And a very hearty HO HO HO to everyone!! It’s the season to be merry so, in the true spirit of Christmas past, for the next few days I’m going to delve into some little-known aspects of the history, traditions, and symbols of the Christmas celebration. We’ll get back to the Great Awakening after New Year’s Day.
Let’s start off with an overview of ancient festivities that bear some similarity to our modern-day celebration of Jesus’ birth.
Ancient Winter Celebrations
Many of the traditions reflected in our contemporary Christmas celebrations are actually over 4,000 years old, dating to a time long before the Christ child was born. Traditions such as the twelve days of Christmas, the Yule log, giving gifts, parades, carolers, and holiday feasts can be traced as far back as Mesopotamian New Year’s celebrations.
The Mesopotamians believed that each year as winter arrived, their chief god, Marduk, battled the monsters of chaos. During their New Year’s festival, Zagmuk, which lasted for twelve days, the Mesopotamian king would visit the temple of Marduk to swear his allegiance to the god. According to Mesopotamian tradition, the king would die at the end of the year and return with Marduk to battle at his side. To spare their king from death, the Mesopotamians chose a criminal, dressed him in royal clothes, and gave him all the respect and privileges of a real king. At the end of the celebration the mock king was slain as a sacrifice to spare the life of the real king. The Persians and the Babylonians celebrated a similar festival called the Sacaea in which slaves became the masters and their masters had to obey them.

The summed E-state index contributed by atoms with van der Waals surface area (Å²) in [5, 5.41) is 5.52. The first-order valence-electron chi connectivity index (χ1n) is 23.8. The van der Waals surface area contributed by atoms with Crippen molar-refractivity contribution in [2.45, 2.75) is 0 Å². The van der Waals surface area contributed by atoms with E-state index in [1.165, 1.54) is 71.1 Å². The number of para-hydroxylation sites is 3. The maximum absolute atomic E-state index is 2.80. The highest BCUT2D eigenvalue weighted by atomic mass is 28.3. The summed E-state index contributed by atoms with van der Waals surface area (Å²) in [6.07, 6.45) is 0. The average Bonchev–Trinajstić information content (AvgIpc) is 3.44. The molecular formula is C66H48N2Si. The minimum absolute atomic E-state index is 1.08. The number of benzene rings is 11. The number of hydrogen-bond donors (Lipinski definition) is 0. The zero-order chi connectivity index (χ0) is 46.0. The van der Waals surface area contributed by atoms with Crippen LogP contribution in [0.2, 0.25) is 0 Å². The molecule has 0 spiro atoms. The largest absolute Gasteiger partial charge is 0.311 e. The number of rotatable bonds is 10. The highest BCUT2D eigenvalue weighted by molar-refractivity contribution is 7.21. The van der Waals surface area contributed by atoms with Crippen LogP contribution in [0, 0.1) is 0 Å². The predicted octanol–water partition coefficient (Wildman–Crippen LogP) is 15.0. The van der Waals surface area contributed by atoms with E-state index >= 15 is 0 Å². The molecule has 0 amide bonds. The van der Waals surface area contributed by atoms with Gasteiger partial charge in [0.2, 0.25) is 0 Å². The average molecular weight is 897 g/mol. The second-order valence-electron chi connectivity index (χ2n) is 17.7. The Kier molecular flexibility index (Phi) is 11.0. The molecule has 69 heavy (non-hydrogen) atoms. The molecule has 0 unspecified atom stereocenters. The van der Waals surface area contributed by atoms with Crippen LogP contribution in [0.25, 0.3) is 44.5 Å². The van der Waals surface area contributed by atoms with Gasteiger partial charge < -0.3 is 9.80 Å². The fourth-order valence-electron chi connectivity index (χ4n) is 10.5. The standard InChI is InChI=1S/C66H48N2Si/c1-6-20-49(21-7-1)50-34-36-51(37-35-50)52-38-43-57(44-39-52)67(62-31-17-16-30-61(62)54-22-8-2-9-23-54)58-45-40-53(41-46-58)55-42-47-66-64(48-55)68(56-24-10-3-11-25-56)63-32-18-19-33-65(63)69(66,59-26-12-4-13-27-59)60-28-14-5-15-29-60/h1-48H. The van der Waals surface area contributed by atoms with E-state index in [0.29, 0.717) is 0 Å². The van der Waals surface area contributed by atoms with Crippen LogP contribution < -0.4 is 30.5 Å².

In Phrygia the birth of the sun-god Attis was celebrated on December 25th, as was the birth of the Persian sun-god Mithras (photo). The ancient Greeks held a similar festival to assist their god Kronos in his battle with Zeus and his Titans. From December 17 to 24 Romans celebrated the Saturnalia in honor of Saturn, the god of peace and plenty. They decked their homes with garlands of laurel and with green trees lighted with candles. Both slaves and masters participated in masquerades, banquets, and visiting and exchanged good-luck gifts called Strenae (lucky fruits).
Early Europeans believed in evil spirits, witches, ghosts, and trolls. In Scandinavia during the winter months the sun would disappear for many days. As the winter solstice approached, special rituals and celebrations were held to ensure that the sun would return. After thirty-five days scouts would go to the mountaintops to watch for the sun’s return. When they saw the first light, the Yuletide festival began with a special feast that included the burning of the Yule log, a part of the Scandanavians’ worship of vegetation and fire associated with magical and spiritual powers.
People also lit great bonfires to celebrate the sun’s return. In some areas they tied apples to tree branches as a reminder that spring and summer would return. The Celts of the British Isles revered all green plants, but particularly mistletoe and holly. Important symbols of fertility, these plants were used for decorating homes and altars.
Tomorrow we’ll take a look at how the celebration of Christ’s birthday came about.